Stephen Orsini BA ’70 recounts his real-life voyage with L&C classmate Ross Fearey BS ’70, JD ’76, when both were college seniors, aboard the Scottie. Dreaming of a tropical cruise, they signed on as part of a small crew delivering a boat to Seattle via the Panama Canal. “What could possibly go wrong?” they reasoned. With an inept, hard-partying captain and faulty mechanics, Scottie sailed into a massive Caribbean storm. They barely escaped the nightmare with their lives—and one outrageous, thrilling sea story. Washington State University Press/Basalt Books, 2022. 158 pages.

The Carcass Undressed

Linda Eguiluz MA ’17 pens her debut poetry collection that explores the maladies of the body and their consequences. Usingfree verse and confessional poetry, Eguiluz organizes her collection into three sections addressing the body, the bones, and the heart. Atmosphere Press, 2022. 52 pages.

Wellness Counseling: A Holistic Approach to Prevention and Intervention

Abigail Conley MA ’06 coauthors a guide to wellness counseling from a holistic perspective. She is is an assistant professor of counseling and special education at Virginia Commonwealth University. She is affiliated with the Institute for Women’s Health. American Counseling Association, 2019. 340 pages.

A Panoply of Polygons

Roger Nelsen, professor emeritus of mathematics, coauthors a text that presents and organizes hundreds of beautiful, surprising, and intriguing results about polygons with more than four sides. It can be used as a supplement to a high school or college geometry course and is accessible to anyone with an interest in plane geometry. American Mathematical Society, 2023. 267 pages.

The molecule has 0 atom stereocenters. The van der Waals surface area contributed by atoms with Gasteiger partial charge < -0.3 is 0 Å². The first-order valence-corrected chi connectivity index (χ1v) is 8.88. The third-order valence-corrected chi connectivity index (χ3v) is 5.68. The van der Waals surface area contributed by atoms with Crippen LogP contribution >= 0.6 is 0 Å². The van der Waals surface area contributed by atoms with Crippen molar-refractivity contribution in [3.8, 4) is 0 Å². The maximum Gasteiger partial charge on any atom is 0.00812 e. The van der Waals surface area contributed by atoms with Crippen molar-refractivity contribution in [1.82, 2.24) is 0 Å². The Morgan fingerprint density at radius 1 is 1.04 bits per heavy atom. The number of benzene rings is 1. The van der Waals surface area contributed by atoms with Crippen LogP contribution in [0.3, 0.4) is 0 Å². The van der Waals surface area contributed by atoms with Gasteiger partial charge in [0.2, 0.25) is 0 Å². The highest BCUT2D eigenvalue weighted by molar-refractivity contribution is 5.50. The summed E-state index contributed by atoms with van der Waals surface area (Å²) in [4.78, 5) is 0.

Coping With Grief: My Personal Journey of Learning to Overcome Sorrow

Ray Smythe MAT ’75 reflects on how to navigate sorrow following the death of a loving partner. He hopes to motivate readers to live a full life after loss.Self-published, 2022. 92 pages.

Disability and Life Writing in Post-Independence Ireland

Elizabeth Grubgeld BA ’74 authors the first book to examine life writing and disability in the context of Irish culture. Ranging from childhood memoir to contemporary blogging practices, the book analyzes a century of autobiographical writing about the social, psychological, economic, and physical dimensions of living with disabilities. It won the 2020 Robert Rhodes Prize for Books on Literature from the American Conference for Irish Studies.Palgrave Macmillan, 2020. 181 pages.

Mistakes Were Made

Meryl Wilsner BA ’11 authors their second novel, a modern love story that follows a woman attending a family weekend at her daughter’s college and her ensuing inadvertent romance with a student (who also happens to be her daughter’s best friend). The novel was one of the Washington Post’s Best Romance Novels of 2022 as well asone of Buzzfeed’s best books of 2022. Griffin, 2022. 352 pages.

Tax Issues for Immigrants: A Practical Guide to Understanding Tax Law for Immigrant Taxpayers

Sarah Lora, associate clinical professor and director of the Lewis & Clark Low-Income Taxpayer Clinic, coauthors this text that provides guidance for legal practitioners on tax and immigration issues. ABA Publishing, 2022. 92 pages.

The Right Thing to Do

Jeffrey Cousins BS ’85 pensa sci-fi adventure in which a cap- tured alien reveals that its fellow aliens created humans who are merely robots. The human race has different reactions to the news. What happens to human values? Should human laws remain? Should humans still have compas-sion for each other? Draft2Digital, 2022. Kindle edition.

Holi Festival Celebration

On March 8, Lewis & Clark held a celebration of the Holi Festival on the Great Plat Lawn. Holi (pronounced “Ho-li”) is a festival of colors that symbolizes the power of good over evil. Grounded in ancient Hindu tradition, the festival wel- comes the beginning of spring. Lewis &Clark celebrated Holi with color pow- der, traditional Indian snacks, music, and lots of energy. The event was sponsored by the Office of Inclusion and Multicultural Engagement, the Office of Equity and Inclusion, and the Office of Spiritual Life.

Suhail Akram BA ’24